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Menstrual function and eating behavior in female recreational weight lifters and competitive body builders

Medicine & Science in Sports & Exercise: January 1991


A group of 103 female weight lifters (WL) and 92 control (C) women answered a survey concerning eating behavior and attitudes (including the Eating Disorder Inventory) and menstrual function. The incidence of menstrual dysfunction, defined as oligomenorrhea plus amenorrhea, was significantly higher for the WL (30%) than for the C (13%) not on contraceptive pills. Only 2% of the women had amenorrhea. The incidence of dysfunction was highest for the subset of 12 WL who had competed in at least one body building competition (COMP); 86% of the COMP not on birth control pills had menstrual dysfunction (P < 0.05). More WL than C reported missing at least one menstrual period during the last year (P = 0.06). WL scored significantly higher than C on the Drive for Thinness subscale of the Eating Disorder Inventory (EDI). Fifteen percent of the WL and 9% of the C achieved the criteria on this subscale for being weight preoccupied (P > 0.05). Significantly more WL than C responded that they were terrified of becoming fat (WL 56%, C 38%), were obsessed with food (WL 47%, C 30%), used laxatives for weight control (WL 14%, C 1%), and claimed that they had been anorexic in the past (WL 17%, C 5%). Examination of the answers of COMP revealed several items that were significantly different from the remainder of the WL. For example, 42% used to be anorexic, 67% were terrified of becoming fat, and 50% experienced uncontrollable urges to eat. These data suggest that women who claim a history of anorexia nervosa, with excessive concern about their weight and food consumption, and who are experiencing menstrual dysfunction, are disproportionately represented in groups of women who do weight lifting for general conditioning and particularly those who compete in body building.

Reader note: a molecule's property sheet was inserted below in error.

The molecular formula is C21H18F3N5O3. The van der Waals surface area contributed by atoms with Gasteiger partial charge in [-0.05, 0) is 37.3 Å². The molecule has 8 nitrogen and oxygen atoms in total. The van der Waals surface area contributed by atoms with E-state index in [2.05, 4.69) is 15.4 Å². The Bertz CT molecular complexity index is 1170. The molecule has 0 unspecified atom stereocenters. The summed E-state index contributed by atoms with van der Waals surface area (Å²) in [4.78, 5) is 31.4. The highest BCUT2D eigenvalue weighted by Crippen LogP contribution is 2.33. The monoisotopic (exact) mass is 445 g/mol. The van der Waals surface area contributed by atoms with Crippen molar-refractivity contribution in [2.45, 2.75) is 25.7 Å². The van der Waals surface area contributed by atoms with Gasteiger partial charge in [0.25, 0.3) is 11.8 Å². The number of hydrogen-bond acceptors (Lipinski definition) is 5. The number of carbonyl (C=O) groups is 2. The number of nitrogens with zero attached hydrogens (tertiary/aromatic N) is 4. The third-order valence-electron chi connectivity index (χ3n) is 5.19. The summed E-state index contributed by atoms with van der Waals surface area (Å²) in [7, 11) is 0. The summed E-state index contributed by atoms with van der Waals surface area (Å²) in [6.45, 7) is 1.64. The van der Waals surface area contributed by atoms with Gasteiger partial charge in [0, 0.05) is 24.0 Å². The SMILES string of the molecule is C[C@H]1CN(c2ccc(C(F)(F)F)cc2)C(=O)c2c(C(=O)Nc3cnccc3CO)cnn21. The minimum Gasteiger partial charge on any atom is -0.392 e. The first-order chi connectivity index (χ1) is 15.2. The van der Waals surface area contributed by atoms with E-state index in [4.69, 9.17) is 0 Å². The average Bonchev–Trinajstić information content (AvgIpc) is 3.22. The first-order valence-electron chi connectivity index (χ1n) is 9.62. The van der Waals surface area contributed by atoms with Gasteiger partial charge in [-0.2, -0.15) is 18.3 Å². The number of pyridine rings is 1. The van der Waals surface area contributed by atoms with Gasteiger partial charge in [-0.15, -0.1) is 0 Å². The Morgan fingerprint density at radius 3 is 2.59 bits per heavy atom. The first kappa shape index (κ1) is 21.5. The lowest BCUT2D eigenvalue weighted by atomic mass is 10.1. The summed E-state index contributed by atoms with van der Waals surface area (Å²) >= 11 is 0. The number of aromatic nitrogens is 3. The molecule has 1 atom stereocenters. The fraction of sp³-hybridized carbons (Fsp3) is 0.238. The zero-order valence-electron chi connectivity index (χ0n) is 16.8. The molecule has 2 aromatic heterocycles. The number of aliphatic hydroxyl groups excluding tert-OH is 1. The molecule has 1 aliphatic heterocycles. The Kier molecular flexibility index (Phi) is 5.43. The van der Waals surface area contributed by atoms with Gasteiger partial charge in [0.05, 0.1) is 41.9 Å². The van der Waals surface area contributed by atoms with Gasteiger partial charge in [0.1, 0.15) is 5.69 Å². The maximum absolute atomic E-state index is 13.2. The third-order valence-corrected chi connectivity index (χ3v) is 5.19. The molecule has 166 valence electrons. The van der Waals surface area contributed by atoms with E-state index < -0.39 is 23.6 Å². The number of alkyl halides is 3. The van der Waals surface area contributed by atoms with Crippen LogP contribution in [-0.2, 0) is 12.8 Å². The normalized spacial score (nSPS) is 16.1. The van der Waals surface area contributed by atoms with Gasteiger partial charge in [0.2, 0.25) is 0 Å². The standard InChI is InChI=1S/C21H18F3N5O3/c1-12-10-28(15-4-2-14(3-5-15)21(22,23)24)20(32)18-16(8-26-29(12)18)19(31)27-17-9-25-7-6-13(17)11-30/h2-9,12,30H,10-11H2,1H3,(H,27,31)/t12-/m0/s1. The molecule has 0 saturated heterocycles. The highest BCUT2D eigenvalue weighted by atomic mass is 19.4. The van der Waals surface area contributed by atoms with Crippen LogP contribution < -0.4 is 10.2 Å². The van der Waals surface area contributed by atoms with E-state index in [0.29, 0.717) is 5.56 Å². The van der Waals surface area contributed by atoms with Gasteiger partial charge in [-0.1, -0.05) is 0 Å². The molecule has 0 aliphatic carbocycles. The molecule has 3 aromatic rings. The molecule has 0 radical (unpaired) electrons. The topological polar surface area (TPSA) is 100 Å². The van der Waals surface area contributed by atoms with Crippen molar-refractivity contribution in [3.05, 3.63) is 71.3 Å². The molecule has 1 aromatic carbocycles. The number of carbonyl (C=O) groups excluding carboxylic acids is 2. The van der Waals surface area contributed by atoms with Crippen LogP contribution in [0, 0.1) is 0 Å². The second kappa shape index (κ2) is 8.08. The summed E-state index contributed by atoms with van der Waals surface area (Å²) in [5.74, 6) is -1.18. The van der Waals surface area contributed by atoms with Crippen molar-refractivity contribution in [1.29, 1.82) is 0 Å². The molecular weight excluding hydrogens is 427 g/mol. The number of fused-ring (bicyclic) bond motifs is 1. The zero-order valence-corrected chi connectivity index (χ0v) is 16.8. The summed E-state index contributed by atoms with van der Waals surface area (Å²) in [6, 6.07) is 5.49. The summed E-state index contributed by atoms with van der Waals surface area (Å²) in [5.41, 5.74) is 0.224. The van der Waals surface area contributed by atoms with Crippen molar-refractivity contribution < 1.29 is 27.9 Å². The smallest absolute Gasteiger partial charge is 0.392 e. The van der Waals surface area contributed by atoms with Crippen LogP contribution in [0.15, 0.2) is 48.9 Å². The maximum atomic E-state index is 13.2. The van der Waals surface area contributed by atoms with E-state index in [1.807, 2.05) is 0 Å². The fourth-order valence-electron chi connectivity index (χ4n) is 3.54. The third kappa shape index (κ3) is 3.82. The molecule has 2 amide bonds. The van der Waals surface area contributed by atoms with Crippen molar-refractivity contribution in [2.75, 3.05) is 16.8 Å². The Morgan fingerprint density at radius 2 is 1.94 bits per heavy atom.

©1991The American College of Sports Medicine